time in the year to our taxable articles, under a twenty pounds active force in France than with ourselves, that the formation penalty. of a Coalition Ministry there does not indicate such a change All that our Government, whose boast ever is that they are of policy as we should have here were Mr. Gladstone to go the friends of the people, will say as to emigration is, that out of office, and Messrs. Bright and Beales to form a they have not authorised the statement which was circulated Ministry

of their refusing all assistance to an emigration scheme. A


in pace.

wise Government, were they compelled to throw a large body mental digestion of every patient. Finally, by the aid of the of men out of employment at a time when work is not to be lessons inculcated in the following pages, man will pass had, would at once perceive that it is their first duty to pro- happily through this world into the state of absorption, where vide means of emigration for all who are fitted to go.

fables will be no longer required." The Bishop of Lichfield seems to have grievously shocked

In a short preface to the present collection Captain Burton some Wolverhampton Protestants, by offering them some sound claims for the originals of these tales that they are the begincommon-sense remarks, in reply to their attack on Mr. Prior ning of that fictitious history which ripened to the “ Arabian for preaching in his surplice and having choral services, and Nights' Entertainments” and which, fostered by the genius an alternoon one for children.

of Boccacio, produced the romance of the chivalvrous days, and its last development, the modern novel. Like Oriental

pearls, the stories are hung upon a very slender string. After We are glad to learn that the report that the Archbishop of Canterbury the manner of the “ Arabian Nights,” they are told to gain has suffered a relapse is unfounded, and that on the contrary His Grace time. A Baital, or Vampire, being cut down from a mimosacontinues to make satisfactory progress.

tree by the great King Vikramaditya the Brave, at the request We have been asked by the Treasurer of the Association for Promoting of a wicked Jogi, or devotee, who had begged Vikram (short the Unity of Christendom to remind the Members that the subscription, for the aforesaid) to find the Vampire and bring it to him, one shilling, is now due from all who can afford it, and should be sent to tells the stories to Vikram on the way. He professes to G. J. Murray, Esq., Purbrook House, Cosham, Hants.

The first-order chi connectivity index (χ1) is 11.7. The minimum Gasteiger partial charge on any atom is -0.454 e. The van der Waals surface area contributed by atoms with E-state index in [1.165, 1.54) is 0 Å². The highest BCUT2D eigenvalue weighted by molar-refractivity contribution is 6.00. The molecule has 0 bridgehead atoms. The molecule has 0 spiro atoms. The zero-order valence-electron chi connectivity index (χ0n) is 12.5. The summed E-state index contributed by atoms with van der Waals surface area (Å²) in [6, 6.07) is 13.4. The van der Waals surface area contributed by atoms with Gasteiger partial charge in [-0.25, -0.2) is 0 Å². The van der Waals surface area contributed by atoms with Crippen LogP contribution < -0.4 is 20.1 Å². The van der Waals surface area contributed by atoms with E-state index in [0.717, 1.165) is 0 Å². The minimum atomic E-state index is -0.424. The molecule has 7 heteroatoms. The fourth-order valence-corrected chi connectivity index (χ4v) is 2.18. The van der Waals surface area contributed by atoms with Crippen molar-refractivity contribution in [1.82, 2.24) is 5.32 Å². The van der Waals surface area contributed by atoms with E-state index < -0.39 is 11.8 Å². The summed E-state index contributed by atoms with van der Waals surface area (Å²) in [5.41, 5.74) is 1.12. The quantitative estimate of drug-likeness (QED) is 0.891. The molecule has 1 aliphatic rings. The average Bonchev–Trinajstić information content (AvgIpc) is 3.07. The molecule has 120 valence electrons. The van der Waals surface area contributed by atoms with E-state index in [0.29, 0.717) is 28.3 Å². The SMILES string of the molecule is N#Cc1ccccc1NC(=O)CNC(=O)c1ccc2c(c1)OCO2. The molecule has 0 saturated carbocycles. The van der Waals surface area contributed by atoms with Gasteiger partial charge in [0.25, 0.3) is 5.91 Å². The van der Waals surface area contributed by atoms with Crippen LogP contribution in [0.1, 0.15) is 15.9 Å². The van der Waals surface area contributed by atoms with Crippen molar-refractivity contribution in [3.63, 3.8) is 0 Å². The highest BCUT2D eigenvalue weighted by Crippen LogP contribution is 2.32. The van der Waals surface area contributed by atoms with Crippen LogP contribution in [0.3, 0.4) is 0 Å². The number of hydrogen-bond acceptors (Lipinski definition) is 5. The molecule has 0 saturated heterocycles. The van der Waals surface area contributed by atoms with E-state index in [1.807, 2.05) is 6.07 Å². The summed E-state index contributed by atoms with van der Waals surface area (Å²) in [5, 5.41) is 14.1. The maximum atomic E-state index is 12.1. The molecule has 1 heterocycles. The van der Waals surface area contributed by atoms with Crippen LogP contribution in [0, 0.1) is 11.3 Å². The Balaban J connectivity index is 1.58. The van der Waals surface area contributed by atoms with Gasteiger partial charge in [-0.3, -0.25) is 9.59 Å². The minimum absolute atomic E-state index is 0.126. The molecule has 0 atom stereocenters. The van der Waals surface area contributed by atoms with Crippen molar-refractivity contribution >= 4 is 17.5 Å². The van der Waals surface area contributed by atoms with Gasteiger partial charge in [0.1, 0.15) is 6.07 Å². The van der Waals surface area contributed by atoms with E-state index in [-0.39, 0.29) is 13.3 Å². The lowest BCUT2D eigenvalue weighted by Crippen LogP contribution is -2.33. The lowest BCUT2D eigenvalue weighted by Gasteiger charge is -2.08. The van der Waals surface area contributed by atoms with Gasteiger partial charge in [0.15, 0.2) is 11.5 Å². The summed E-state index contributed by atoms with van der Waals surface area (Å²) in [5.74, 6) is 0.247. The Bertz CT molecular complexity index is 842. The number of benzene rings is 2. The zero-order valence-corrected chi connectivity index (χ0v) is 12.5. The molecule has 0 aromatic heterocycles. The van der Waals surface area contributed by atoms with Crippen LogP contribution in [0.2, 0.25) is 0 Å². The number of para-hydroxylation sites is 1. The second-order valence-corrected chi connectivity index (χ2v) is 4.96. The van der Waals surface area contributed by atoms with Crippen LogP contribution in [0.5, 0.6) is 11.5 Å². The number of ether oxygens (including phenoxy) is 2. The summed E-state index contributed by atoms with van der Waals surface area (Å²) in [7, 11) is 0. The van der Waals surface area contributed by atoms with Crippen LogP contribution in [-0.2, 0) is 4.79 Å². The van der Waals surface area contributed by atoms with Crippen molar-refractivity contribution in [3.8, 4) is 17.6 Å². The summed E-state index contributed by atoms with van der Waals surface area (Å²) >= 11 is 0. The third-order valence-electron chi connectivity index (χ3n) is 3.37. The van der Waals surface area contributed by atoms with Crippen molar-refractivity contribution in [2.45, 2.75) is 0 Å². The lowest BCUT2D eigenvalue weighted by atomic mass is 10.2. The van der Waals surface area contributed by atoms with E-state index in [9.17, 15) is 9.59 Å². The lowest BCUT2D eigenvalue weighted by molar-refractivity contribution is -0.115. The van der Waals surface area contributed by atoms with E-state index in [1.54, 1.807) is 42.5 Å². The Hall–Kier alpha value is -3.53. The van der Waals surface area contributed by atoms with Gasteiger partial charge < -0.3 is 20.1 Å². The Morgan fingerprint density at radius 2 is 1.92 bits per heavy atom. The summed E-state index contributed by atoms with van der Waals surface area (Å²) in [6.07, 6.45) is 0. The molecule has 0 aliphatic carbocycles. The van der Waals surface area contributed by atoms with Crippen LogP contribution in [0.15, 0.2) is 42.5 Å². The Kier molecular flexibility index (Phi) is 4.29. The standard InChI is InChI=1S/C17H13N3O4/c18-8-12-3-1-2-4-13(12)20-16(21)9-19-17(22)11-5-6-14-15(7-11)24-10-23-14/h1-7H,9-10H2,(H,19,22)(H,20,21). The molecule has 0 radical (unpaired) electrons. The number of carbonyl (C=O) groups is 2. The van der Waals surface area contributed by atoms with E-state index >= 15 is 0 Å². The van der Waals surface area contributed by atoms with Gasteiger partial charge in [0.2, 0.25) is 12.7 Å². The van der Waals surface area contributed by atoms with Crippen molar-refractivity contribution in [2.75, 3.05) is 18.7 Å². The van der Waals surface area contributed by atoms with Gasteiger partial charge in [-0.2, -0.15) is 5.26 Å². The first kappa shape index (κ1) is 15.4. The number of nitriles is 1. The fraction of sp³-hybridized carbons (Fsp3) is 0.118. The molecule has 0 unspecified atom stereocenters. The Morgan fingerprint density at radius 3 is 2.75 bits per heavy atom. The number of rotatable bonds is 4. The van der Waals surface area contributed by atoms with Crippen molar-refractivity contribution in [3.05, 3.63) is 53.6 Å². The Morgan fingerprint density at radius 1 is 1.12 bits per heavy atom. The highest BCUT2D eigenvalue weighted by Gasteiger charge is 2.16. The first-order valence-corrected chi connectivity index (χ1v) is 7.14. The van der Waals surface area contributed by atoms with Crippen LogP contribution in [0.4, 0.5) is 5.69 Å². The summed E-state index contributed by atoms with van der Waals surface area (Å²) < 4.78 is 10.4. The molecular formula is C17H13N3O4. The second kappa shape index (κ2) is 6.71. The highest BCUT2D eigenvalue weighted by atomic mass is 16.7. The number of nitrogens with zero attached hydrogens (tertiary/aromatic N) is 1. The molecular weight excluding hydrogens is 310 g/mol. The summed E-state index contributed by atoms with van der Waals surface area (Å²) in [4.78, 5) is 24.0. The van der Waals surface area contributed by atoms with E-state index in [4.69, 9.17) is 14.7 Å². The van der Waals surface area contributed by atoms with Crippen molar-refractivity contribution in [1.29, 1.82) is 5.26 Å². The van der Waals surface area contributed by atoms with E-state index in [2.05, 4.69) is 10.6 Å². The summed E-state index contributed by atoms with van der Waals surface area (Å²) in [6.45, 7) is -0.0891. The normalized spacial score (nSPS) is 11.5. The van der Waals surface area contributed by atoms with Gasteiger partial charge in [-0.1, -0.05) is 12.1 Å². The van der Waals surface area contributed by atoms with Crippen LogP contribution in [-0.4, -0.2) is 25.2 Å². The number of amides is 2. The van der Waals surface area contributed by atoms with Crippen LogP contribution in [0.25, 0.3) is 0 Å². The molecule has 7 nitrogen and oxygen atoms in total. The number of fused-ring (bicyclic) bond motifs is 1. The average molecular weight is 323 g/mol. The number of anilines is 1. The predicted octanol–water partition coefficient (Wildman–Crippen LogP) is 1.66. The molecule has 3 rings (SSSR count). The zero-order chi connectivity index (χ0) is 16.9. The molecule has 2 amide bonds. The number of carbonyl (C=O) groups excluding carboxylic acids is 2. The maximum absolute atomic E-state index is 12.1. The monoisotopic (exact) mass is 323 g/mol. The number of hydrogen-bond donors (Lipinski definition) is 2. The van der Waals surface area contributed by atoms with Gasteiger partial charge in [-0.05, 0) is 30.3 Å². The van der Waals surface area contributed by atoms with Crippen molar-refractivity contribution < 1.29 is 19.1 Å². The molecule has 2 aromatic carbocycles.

be loquacious, and proposes to ask a number of quesThe friends of Dr. Boyd, Dean of Exeter, confidently assert that tions, on the understanding that whenever he can extort when first Dr. Temple was nominated, the Dean had quite made up his an answer from Vikram, he is to have the respite of a run mind to oppose the election. Owing, however, to the strongest and most up to his favourite place in the siras-tree, but that when earnest solicitations from Archbishop Tait, the Dean veered round from the Rajah remained silent, either being at a loss to reply, or north to south.

through humility or ignorance, then the Vampire would allow We regret to announce the death of the Rev. W. J. Coope, Vicar of Eleven stories follow, to ten of which the Raja is unable to

himself to be taken without resistance to the wicked Jogi. Falmouth, who has for so many years fought steadfastly in the Church restrain a reply, and on each occasion the Vampire has his cause, regardless of failing health, and the coldness or rebukes of those who ought to have aided him. As the presentation is stated to be in the run, is again captured, and proceeds with another tale. But hands of Mr. Coope's representatives, we may hope to see him succeeded

a question at the end of the eleventh story quite puzzles him, by one who will carry on his good work, while for him we pray Requiescat and he is silent perforce. The question was this :

Two white outcasts, father and son, observe footmarks

“ Come The Church Press Company is being wound up voluntarily, that it in the forest, and decide them to be those of women.

- What may be reorganized, and a larger capital obtained. We cannot advise let us search the forest for them," cries the father. any of our readers to take shares until sourd principle instead of expedi- an opportunity of finding wives fortune has thrown into ency is made the guide of those who control the action of the company.

our hands." They observe that the footmarks differ in Its custom has been to publish books which might be popular, whereas size, and do not agree as to which is that of the elder woman. the use of an Association of the sort is to assist those whose outspoken The son proposes that he should have her with the short feet, language renders it difficult to obtain a publisher among those to whom and his father the other, which accordingly takes place, and publishing is a means of livelihood.

a child is born to each. TAXES UNDER A LIBERAL MINISTRY.-A correspondent writes in the

Says the Vampire, "Now then, by my feet and your head, Times :-"I have paid taxes for male servants, armorial bearings, warrior King Vikram, answer me this question. What &c. for the year 1869-70, which terminates at Lady Day, 1870. Yes relationship will there be between the children of the two terday I received formal notice that I must at once declare what white Pariahs ? ” licences I required in respect of these same male servants, armorial

The ties of relationship involved in the question are too bearings, &c., for the year 1870–2.e., from the 1st of January to much for the Rajah. After long perplexity all that he utters the 31st of December. As I was also informed that if I was unpro